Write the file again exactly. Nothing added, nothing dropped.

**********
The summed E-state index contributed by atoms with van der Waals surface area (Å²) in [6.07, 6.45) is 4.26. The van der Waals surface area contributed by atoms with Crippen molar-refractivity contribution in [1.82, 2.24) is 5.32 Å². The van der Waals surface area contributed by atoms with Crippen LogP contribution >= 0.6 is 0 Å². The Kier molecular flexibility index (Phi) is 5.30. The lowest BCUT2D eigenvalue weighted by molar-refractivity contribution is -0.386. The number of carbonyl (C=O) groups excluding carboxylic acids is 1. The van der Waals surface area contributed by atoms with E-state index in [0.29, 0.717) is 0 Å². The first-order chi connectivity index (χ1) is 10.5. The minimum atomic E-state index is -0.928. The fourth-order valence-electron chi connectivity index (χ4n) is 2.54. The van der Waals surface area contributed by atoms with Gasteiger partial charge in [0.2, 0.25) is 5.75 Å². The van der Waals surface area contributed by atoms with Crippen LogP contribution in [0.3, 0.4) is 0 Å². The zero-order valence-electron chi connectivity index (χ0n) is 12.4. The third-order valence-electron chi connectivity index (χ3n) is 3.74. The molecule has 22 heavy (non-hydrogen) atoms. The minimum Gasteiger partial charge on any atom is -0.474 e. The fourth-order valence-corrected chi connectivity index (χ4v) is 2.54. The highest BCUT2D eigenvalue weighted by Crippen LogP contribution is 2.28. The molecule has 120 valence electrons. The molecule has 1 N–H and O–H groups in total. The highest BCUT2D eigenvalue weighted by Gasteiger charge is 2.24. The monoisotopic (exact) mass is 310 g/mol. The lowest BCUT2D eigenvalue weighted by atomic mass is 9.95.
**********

The summed E-state index contributed by atoms with van der Waals surface area (Å²) in [6.07, 6.45) is 4.26. The van der Waals surface area contributed by atoms with Crippen molar-refractivity contribution in [1.82, 2.24) is 5.32 Å². The van der Waals surface area contributed by atoms with Crippen LogP contribution >= 0.6 is 0 Å². The Kier molecular flexibility index (Phi) is 5.30. The lowest BCUT2D eigenvalue weighted by molar-refractivity contribution is -0.386. The number of carbonyl (C=O) groups excluding carboxylic acids is 1. The van der Waals surface area contributed by atoms with E-state index in [0.29, 0.717) is 0 Å². The first-order chi connectivity index (χ1) is 10.5. The minimum atomic E-state index is -0.928. The fourth-order valence-electron chi connectivity index (χ4n) is 2.54. The van der Waals surface area contributed by atoms with Gasteiger partial charge in [0.2, 0.25) is 5.75 Å². The van der Waals surface area contributed by atoms with Crippen LogP contribution in [0.3, 0.4) is 0 Å². The zero-order valence-electron chi connectivity index (χ0n) is 12.4. The third-order valence-electron chi connectivity index (χ3n) is 3.74. The molecule has 22 heavy (non-hydrogen) atoms. The minimum Gasteiger partial charge on any atom is -0.474 e. The fourth-order valence-corrected chi connectivity index (χ4v) is 2.54. The highest BCUT2D eigenvalue weighted by Crippen LogP contribution is 2.28. The molecule has 120 valence electrons. The molecule has 1 N–H and O–H groups in total. The highest BCUT2D eigenvalue weighted by Gasteiger charge is 2.24. The monoisotopic (exact) mass is 310 g/mol. The lowest BCUT2D eigenvalue weighted by atomic mass is 9.95.